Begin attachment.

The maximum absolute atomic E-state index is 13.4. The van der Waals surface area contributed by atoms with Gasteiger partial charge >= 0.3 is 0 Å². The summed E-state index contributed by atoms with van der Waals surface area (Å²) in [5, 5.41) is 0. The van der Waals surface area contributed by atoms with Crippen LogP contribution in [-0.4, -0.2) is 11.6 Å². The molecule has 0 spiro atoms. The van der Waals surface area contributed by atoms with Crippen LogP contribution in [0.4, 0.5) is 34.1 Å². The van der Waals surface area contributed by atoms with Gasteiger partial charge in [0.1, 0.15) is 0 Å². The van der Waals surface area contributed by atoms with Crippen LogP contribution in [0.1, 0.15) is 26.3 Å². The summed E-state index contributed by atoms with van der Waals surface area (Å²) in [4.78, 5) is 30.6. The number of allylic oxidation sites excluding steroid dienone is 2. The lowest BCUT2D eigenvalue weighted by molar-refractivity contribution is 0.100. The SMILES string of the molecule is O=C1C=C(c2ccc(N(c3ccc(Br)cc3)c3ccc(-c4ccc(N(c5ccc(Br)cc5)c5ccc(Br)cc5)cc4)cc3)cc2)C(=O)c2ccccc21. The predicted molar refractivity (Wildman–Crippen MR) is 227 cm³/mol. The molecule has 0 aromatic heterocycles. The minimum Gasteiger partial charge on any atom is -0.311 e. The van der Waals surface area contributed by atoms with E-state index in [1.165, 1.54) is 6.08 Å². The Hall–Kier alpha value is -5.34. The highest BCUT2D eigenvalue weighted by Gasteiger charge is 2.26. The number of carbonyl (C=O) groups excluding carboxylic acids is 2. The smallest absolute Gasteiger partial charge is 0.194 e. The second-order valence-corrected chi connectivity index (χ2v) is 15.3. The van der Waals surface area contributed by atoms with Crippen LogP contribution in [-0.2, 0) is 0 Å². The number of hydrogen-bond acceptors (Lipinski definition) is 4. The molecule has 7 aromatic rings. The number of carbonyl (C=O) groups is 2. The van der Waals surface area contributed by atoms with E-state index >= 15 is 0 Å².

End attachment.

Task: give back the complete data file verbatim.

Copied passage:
The maximum absolute atomic E-state index is 13.4. The van der Waals surface area contributed by atoms with Gasteiger partial charge >= 0.3 is 0 Å². The summed E-state index contributed by atoms with van der Waals surface area (Å²) in [5, 5.41) is 0. The van der Waals surface area contributed by atoms with Crippen LogP contribution in [-0.4, -0.2) is 11.6 Å². The molecule has 0 spiro atoms. The van der Waals surface area contributed by atoms with Crippen LogP contribution in [0.4, 0.5) is 34.1 Å². The van der Waals surface area contributed by atoms with Gasteiger partial charge in [0.1, 0.15) is 0 Å². The van der Waals surface area contributed by atoms with Crippen LogP contribution in [0.1, 0.15) is 26.3 Å². The summed E-state index contributed by atoms with van der Waals surface area (Å²) in [4.78, 5) is 30.6. The number of allylic oxidation sites excluding steroid dienone is 2. The lowest BCUT2D eigenvalue weighted by molar-refractivity contribution is 0.100. The SMILES string of the molecule is O=C1C=C(c2ccc(N(c3ccc(Br)cc3)c3ccc(-c4ccc(N(c5ccc(Br)cc5)c5ccc(Br)cc5)cc4)cc3)cc2)C(=O)c2ccccc21. The predicted molar refractivity (Wildman–Crippen MR) is 227 cm³/mol. The molecule has 0 aromatic heterocycles. The minimum Gasteiger partial charge on any atom is -0.311 e. The van der Waals surface area contributed by atoms with E-state index in [1.165, 1.54) is 6.08 Å². The Hall–Kier alpha value is -5.34. The highest BCUT2D eigenvalue weighted by Gasteiger charge is 2.26. The number of carbonyl (C=O) groups excluding carboxylic acids is 2. The smallest absolute Gasteiger partial charge is 0.194 e. The second-order valence-corrected chi connectivity index (χ2v) is 15.3. The van der Waals surface area contributed by atoms with Crippen LogP contribution in [-0.2, 0) is 0 Å². The number of hydrogen-bond acceptors (Lipinski definition) is 4. The molecule has 7 aromatic rings. The number of carbonyl (C=O) groups is 2. The van der Waals surface area contributed by atoms with E-state index >= 15 is 0 Å².